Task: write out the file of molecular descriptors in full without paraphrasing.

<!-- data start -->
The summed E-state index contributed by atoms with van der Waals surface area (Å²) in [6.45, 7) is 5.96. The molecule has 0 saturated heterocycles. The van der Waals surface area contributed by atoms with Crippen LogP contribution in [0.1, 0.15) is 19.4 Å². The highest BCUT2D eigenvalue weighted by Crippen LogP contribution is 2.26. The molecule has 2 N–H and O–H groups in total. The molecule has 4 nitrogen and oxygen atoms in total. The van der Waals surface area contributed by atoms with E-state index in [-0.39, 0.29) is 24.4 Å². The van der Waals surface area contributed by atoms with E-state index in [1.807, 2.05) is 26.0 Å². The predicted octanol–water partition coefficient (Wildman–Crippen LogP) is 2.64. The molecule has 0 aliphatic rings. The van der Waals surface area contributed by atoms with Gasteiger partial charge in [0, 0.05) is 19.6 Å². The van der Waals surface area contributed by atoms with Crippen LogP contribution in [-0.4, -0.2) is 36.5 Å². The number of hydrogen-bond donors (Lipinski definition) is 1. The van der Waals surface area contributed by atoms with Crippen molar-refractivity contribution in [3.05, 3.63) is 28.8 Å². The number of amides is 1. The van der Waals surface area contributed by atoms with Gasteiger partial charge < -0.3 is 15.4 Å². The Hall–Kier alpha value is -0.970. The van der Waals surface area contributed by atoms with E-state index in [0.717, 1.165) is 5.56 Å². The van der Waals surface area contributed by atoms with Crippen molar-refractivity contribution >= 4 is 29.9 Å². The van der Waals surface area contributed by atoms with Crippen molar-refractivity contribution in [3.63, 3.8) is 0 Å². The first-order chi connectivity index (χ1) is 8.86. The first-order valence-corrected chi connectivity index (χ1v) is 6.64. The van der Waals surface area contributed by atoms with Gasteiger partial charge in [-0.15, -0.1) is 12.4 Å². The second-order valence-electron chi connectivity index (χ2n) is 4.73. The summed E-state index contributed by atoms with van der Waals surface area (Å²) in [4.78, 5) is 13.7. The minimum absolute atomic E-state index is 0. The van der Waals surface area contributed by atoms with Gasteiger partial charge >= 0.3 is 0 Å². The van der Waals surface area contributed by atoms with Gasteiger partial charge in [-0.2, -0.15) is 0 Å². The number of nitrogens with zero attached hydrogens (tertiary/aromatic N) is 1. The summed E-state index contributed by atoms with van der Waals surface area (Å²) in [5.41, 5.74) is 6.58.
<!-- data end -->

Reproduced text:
The summed E-state index contributed by atoms with van der Waals surface area (Å²) in [6.45, 7) is 5.96. The molecule has 0 saturated heterocycles. The van der Waals surface area contributed by atoms with Crippen LogP contribution in [0.1, 0.15) is 19.4 Å². The highest BCUT2D eigenvalue weighted by Crippen LogP contribution is 2.26. The molecule has 2 N–H and O–H groups in total. The molecule has 4 nitrogen and oxygen atoms in total. The van der Waals surface area contributed by atoms with E-state index in [-0.39, 0.29) is 24.4 Å². The van der Waals surface area contributed by atoms with E-state index in [1.807, 2.05) is 26.0 Å². The predicted octanol–water partition coefficient (Wildman–Crippen LogP) is 2.64. The molecule has 0 aliphatic rings. The van der Waals surface area contributed by atoms with Gasteiger partial charge in [0, 0.05) is 19.6 Å². The van der Waals surface area contributed by atoms with Crippen LogP contribution in [-0.4, -0.2) is 36.5 Å². The number of hydrogen-bond donors (Lipinski definition) is 1. The van der Waals surface area contributed by atoms with Crippen molar-refractivity contribution in [3.05, 3.63) is 28.8 Å². The number of amides is 1. The van der Waals surface area contributed by atoms with Gasteiger partial charge < -0.3 is 15.4 Å². The Hall–Kier alpha value is -0.970. The van der Waals surface area contributed by atoms with E-state index in [0.717, 1.165) is 5.56 Å². The van der Waals surface area contributed by atoms with Crippen molar-refractivity contribution >= 4 is 29.9 Å². The van der Waals surface area contributed by atoms with Crippen molar-refractivity contribution in [3.63, 3.8) is 0 Å². The first-order chi connectivity index (χ1) is 8.86. The first-order valence-corrected chi connectivity index (χ1v) is 6.64. The van der Waals surface area contributed by atoms with Gasteiger partial charge in [-0.15, -0.1) is 12.4 Å². The second-order valence-electron chi connectivity index (χ2n) is 4.73. The summed E-state index contributed by atoms with van der Waals surface area (Å²) in [4.78, 5) is 13.7. The minimum absolute atomic E-state index is 0. The van der Waals surface area contributed by atoms with Gasteiger partial charge >= 0.3 is 0 Å². The van der Waals surface area contributed by atoms with Gasteiger partial charge in [-0.2, -0.15) is 0 Å². The number of nitrogens with zero attached hydrogens (tertiary/aromatic N) is 1. The summed E-state index contributed by atoms with van der Waals surface area (Å²) in [5.41, 5.74) is 6.58.